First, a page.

Hello,

in exercise 13.11 we are asked to verify a program, which I call `s`

here, against a given specification `(P, Q)`

. So I computed `pc s Q = true`

and `vc s Q = {}`

and applied judgment 7.4 from section 7.4.3 to derive the Hoare triple `{P} s {Q}`

. But when I opened the solution there was a huge proof tree that is completely unreadable. (It even has “…” )

The `pc`

, `vc`

approach seems to go “forwards” while the judgment approach goes “backwards”. Assuming that we get the defining equations of `pc`

and `vc`

in the exam is it allowed to use those instead of the inference rules? Not only are they easier, but from what I understand they also yield weaker conditions than we might come up with (except maybe for loops).

The `pc`

(and `vc`

for while side conditions) function is used to compute a precondition that is strong enough to prove correctness.

At the same time, we defined `pc`

to be as weak as possible (the weakest for everything except while).

Due to lemma Theorem 7.4.11, you could also prove that the given precondition `P`

implies the (nearly weakest) precondition `pc s Q`

(using consequence here) and that `vc s Q`

holds.

The tree is the proof using the hoare calculus.

As we have seen in the lecture, both proofs are basically the same.

Every computation step in `pc`

, `vc`

is a rule application/choice in the hoare proof tree.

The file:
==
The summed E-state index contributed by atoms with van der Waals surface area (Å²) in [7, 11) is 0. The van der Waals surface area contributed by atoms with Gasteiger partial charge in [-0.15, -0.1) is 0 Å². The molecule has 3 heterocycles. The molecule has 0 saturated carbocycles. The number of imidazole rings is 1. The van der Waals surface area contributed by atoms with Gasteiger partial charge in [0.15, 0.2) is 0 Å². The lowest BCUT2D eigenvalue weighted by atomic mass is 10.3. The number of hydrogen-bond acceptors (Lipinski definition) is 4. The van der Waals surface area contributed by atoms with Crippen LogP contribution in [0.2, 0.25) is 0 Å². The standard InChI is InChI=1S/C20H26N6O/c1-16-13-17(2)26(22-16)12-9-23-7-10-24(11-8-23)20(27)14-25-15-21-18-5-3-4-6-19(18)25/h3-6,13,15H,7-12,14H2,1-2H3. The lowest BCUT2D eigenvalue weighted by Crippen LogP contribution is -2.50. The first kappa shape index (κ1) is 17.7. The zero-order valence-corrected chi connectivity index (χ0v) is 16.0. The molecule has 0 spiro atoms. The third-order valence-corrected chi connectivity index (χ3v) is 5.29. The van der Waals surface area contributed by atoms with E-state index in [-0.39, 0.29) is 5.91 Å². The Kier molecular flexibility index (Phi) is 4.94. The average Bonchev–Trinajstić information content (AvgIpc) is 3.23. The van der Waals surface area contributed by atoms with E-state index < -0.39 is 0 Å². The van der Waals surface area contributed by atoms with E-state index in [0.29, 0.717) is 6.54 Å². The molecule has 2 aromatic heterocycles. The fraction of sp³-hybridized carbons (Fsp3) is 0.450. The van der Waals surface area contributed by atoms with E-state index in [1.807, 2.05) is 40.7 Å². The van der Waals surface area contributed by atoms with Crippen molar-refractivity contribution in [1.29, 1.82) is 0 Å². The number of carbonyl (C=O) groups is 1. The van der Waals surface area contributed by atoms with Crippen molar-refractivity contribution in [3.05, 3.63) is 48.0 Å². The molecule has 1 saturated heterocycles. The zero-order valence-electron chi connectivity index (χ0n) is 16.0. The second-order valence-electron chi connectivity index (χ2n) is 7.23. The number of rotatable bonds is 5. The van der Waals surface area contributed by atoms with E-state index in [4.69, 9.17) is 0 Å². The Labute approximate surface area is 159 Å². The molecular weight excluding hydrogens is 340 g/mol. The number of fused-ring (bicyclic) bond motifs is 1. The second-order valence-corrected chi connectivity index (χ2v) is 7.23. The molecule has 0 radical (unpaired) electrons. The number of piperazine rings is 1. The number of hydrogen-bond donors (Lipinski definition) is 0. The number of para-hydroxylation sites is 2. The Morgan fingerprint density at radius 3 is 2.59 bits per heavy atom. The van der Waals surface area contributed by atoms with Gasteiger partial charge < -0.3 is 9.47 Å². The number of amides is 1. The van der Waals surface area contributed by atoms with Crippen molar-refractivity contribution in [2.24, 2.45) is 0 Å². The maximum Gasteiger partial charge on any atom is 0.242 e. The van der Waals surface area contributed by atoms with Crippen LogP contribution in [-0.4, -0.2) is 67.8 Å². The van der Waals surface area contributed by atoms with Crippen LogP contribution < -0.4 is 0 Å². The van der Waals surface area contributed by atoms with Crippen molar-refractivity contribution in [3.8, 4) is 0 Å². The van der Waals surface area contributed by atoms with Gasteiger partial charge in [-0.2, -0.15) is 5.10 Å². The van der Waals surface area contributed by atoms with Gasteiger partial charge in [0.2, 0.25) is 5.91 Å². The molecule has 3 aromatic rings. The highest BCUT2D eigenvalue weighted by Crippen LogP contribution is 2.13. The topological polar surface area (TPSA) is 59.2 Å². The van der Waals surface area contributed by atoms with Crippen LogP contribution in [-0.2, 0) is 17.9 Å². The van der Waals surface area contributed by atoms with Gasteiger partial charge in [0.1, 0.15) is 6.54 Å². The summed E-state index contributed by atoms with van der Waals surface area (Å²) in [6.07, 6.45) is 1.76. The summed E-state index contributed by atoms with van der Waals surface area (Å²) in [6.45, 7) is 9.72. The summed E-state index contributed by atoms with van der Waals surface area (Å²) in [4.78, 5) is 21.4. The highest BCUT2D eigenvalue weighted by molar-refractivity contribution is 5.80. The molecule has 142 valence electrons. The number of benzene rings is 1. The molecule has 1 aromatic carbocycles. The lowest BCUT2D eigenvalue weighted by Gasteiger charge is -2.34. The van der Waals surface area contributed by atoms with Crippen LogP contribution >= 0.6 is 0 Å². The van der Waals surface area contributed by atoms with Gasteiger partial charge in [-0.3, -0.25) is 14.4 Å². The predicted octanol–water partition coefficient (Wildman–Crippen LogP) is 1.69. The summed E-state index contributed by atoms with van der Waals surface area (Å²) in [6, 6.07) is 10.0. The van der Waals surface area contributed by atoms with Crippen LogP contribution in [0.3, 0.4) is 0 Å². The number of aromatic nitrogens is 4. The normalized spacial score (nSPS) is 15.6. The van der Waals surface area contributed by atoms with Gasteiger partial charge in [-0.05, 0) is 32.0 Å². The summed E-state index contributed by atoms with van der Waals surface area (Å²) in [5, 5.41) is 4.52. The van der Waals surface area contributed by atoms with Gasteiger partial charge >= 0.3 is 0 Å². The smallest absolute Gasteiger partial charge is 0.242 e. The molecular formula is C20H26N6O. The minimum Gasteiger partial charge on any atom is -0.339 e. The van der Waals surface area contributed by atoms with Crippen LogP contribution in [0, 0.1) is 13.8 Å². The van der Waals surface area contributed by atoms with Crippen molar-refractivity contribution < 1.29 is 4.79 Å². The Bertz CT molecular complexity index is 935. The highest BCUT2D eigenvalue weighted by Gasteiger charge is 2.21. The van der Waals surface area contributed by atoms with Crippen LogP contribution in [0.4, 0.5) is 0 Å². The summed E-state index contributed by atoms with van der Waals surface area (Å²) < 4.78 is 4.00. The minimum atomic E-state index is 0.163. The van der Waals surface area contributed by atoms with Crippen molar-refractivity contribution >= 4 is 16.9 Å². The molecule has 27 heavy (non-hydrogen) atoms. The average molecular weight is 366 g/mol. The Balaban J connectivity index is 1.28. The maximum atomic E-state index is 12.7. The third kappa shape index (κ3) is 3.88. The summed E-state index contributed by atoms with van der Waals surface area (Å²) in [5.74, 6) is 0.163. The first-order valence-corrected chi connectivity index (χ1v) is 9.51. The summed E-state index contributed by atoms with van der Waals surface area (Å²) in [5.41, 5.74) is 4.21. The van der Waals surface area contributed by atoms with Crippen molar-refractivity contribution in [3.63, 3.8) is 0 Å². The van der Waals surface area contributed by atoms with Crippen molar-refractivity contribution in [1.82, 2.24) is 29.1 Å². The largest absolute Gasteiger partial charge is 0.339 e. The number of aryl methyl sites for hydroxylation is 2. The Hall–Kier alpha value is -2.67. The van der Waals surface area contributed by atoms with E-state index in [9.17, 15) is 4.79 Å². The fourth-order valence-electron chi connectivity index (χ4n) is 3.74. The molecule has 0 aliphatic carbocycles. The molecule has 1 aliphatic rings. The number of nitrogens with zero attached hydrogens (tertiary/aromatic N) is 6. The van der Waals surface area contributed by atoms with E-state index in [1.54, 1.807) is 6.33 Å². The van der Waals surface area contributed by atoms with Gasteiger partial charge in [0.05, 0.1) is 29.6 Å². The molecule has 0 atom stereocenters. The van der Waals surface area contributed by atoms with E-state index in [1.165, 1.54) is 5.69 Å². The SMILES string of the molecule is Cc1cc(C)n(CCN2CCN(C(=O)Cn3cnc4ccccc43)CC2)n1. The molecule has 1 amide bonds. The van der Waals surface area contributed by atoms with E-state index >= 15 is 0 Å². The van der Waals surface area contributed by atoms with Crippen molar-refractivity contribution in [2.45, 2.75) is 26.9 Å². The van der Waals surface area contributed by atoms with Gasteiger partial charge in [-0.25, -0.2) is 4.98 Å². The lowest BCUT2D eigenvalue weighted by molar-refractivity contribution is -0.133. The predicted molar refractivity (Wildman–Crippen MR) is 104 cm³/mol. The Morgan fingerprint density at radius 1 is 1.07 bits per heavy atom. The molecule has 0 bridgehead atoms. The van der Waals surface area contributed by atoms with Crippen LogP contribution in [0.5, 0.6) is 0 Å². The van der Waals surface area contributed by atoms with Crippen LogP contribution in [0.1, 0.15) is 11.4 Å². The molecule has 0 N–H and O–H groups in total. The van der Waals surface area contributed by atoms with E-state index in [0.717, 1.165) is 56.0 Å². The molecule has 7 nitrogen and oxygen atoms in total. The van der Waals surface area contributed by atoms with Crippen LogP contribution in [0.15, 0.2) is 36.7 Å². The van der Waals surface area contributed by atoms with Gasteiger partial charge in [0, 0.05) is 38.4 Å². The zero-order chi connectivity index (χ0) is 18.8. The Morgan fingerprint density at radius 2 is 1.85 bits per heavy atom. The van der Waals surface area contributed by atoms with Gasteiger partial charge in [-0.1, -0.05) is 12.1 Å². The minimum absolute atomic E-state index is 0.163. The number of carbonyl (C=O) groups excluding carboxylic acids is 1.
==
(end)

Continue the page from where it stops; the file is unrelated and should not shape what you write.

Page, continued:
I don’t quite understand what you mean by forward and backward.

Both approaches (hoare and `pc`

) are backward in the sense that you go from the back of the program to the front.

You want to derive a precondition from a given postcondition.

For Hoare, this is not entirely true as you can freely choose what to do.

But, for instance, the assign rule implies a backward reasoning style.

(Note: There are post condition computation formulas and there are also ways to define alternative equivalent Hoare rules for assign)

If you do the proof correctly including the connecting steps and the exercise does not explicitly require a Hoare inference proof tree, you can also do a proof using `pc`

and `vc`

.

With the lemmas you have seen you know that this proof is also completely and formally correct.

The only difference is that it hides your choice behind a computation and moves the implication reasoning from its local place to a formula in the end.

It yields (except for loops) the weakest conditions.

But for correctness alone (or satisfaction of specification) any sufficiently weak pre-/intermediate-condition is good enough. With a too strong condition, you will directly notice the place in the tree as it fails there.

The advantage of giving away the choice might be a good argument. But you should also understand the reasoning behind the functions and their connection to the trees.